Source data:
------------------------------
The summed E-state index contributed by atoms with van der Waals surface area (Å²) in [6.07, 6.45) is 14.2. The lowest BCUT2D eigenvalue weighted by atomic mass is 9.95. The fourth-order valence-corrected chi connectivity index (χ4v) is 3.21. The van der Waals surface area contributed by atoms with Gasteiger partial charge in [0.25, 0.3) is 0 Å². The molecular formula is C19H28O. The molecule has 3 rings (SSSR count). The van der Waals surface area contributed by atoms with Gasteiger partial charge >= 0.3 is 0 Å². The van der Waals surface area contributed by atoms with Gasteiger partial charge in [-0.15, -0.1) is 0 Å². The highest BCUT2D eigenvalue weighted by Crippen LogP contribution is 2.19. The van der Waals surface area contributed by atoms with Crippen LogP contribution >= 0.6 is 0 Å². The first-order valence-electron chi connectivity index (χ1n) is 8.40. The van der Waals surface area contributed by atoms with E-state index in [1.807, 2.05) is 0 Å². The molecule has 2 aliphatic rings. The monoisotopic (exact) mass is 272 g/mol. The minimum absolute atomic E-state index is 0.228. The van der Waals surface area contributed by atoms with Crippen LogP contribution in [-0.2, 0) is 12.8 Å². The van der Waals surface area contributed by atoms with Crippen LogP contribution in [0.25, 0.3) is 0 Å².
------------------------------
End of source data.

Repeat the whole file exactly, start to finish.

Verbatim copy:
The summed E-state index contributed by atoms with van der Waals surface area (Å²) in [6.07, 6.45) is 14.2. The lowest BCUT2D eigenvalue weighted by atomic mass is 9.95. The fourth-order valence-corrected chi connectivity index (χ4v) is 3.21. The van der Waals surface area contributed by atoms with Gasteiger partial charge in [0.25, 0.3) is 0 Å². The molecular formula is C19H28O. The molecule has 3 rings (SSSR count). The van der Waals surface area contributed by atoms with Gasteiger partial charge >= 0.3 is 0 Å². The van der Waals surface area contributed by atoms with Gasteiger partial charge in [-0.15, -0.1) is 0 Å². The highest BCUT2D eigenvalue weighted by Crippen LogP contribution is 2.19. The van der Waals surface area contributed by atoms with Crippen LogP contribution >= 0.6 is 0 Å². The first-order valence-electron chi connectivity index (χ1n) is 8.40. The van der Waals surface area contributed by atoms with E-state index in [1.807, 2.05) is 0 Å². The molecule has 2 aliphatic rings. The monoisotopic (exact) mass is 272 g/mol. The minimum absolute atomic E-state index is 0.228. The van der Waals surface area contributed by atoms with Crippen LogP contribution in [-0.2, 0) is 12.8 Å². The van der Waals surface area contributed by atoms with Crippen LogP contribution in [0.25, 0.3) is 0 Å².